It’s a gobbler ploy as old as the hills you’re hunting in: That bird is answering calls, but just won’t commit close enough for you to pound his red noggin with a load of No. 5s. “Hung up” is what we call it. “Frustrating” is what it is. So close, but yet so far.
Who knows why a tom does it? He could be with hens. Perhaps he’s not as hot-to-trot as you think. Maybe he’s just lazy. In some way, he’s suspicious of the situation. So what are your options?
Be conservative. Stay put and call (perhaps trying some new kinds of sweet talk) while praying and hoping his mood changes.
Get aggressive. Leave your setup and move in, easing into his comfort zone, setting up again and calling some more so he commits a little farther … or just sneaking right in and outright bushwhacking him.
Both scenarios are tough. If you sit tight, do you really think he’ll magically change his mood and obstinate mind? If you sneak closer, you’re taking a big risk of spooking that paranoid bird when he sees or hears you.
But there’s another option: Back off.
Although it may seem counter-intuitive, this tactic makes sense when you consider that real, live turkeys seldom stay put in one place for long. They feed, turn, move, walk … but you’ve been holed up calling from one spot for an hour. Moving in a direction other than toward the gobbler mimics natural bird movement and could get a tom jittered-up that you (the hen) are leaving. Either way, backing off encourages that bird to break his stand and come looking for you. There are three ways to do it.
It’s worth mentioning if you’ve never tried it. If you’re hunting with a partner, leave him or her set up and silent, gun at the ready, as you move away and call. This can get that gobbler to break out of his rut and enter the kill zone, because he thinks he might be losing the target of his affections.
If you’re hunting solo, you don’t have an assassin to leave at the original setup spot. But you can still get the job done.
Backing off works on your own, too. It adds that element of movement that makes you seem like a real bird, and it can get under a gobbler’s skin to think a once-interested hen is getting away.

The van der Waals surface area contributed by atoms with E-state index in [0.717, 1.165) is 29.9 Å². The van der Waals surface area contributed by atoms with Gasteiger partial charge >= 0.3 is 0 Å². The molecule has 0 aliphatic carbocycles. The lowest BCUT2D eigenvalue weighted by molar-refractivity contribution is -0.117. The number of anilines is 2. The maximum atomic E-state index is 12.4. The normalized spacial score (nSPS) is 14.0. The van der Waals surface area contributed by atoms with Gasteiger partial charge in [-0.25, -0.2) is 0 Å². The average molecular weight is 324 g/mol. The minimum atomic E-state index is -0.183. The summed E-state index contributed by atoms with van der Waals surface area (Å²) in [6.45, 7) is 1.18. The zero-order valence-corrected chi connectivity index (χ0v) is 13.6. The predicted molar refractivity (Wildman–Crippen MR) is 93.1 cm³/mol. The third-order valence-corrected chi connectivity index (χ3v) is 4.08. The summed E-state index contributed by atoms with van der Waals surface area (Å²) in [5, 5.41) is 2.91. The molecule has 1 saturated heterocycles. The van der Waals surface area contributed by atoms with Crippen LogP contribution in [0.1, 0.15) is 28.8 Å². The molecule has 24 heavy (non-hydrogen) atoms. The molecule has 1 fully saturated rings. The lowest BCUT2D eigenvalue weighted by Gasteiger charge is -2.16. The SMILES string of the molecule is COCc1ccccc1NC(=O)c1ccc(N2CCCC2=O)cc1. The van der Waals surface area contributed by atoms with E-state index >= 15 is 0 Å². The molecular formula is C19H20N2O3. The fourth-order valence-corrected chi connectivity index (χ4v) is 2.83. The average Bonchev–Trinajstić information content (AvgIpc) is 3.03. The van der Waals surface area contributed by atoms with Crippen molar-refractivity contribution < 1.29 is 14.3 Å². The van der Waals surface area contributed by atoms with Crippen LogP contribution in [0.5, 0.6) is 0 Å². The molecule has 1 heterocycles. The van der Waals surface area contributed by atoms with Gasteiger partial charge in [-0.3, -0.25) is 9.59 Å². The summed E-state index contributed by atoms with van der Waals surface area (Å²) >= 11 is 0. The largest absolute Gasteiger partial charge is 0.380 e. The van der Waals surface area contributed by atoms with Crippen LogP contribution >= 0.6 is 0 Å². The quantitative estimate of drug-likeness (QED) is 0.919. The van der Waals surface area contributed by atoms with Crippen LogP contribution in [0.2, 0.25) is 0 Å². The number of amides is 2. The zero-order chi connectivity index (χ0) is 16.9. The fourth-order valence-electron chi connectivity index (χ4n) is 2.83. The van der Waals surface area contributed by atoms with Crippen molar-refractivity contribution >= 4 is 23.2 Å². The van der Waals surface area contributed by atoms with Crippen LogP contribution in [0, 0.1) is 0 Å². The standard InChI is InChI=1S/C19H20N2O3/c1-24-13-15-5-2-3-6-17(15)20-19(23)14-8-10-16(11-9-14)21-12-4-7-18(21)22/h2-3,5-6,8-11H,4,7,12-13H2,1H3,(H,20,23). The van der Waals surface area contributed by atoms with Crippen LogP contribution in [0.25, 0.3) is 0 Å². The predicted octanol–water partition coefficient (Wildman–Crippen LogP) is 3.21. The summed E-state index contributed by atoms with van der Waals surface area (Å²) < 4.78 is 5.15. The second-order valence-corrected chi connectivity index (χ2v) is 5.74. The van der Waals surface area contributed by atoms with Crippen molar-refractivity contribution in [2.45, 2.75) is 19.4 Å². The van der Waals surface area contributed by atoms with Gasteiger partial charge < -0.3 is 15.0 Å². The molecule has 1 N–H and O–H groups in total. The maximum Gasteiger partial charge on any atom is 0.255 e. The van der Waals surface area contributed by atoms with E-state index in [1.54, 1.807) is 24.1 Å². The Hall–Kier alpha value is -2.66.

Get up and sneak away. Yes, just do it. What do you have to lose? Call a couple times as you retreat. See if you can get that gobbler to break. Pick a good setup spot and back up against a tree again—maybe 30, 40, 50 yards or more away.
A great trick now is to throw a gobble call or two into the mix. Sometimes that’s just what you need to get that previously lukewarm gobbler all worked up over a competitor horning in on the action.
Don’t be afraid to make a couple retreats. Once that gobbler is moving, he’s more likely to keep going.
Sometimes a gobbler starts drifting off. Rather than sit there and plead, you need to get up and make a move. A gobbler just will not turn around and retrace ground he has already covered, but sometimes you can get him to veer off course. That’s where a flanking maneuver comes in.
Of course, the gobbler has to still be sounding off so you can keep track of him. Back off and get moving parallel with that bird. Make mini setups as you go, seeing if you can get him to veer off course and swing a little bit your way.
It can be difficult to get ahead of a moving bird, and sometimes flanking him is the best you can do. Once again, don’t be afraid to toss a gobble call into the mix to tempt his aggression.
Summing It Up
What’s that old definition of insanity? Continuing to try the same thing but expecting different results.
Yeah, you need to work that gobbler hard at your original setup and give him plenty of opportunity to come in. But when you sense it just isn’t going to happen, it just might be time to back off, buddy.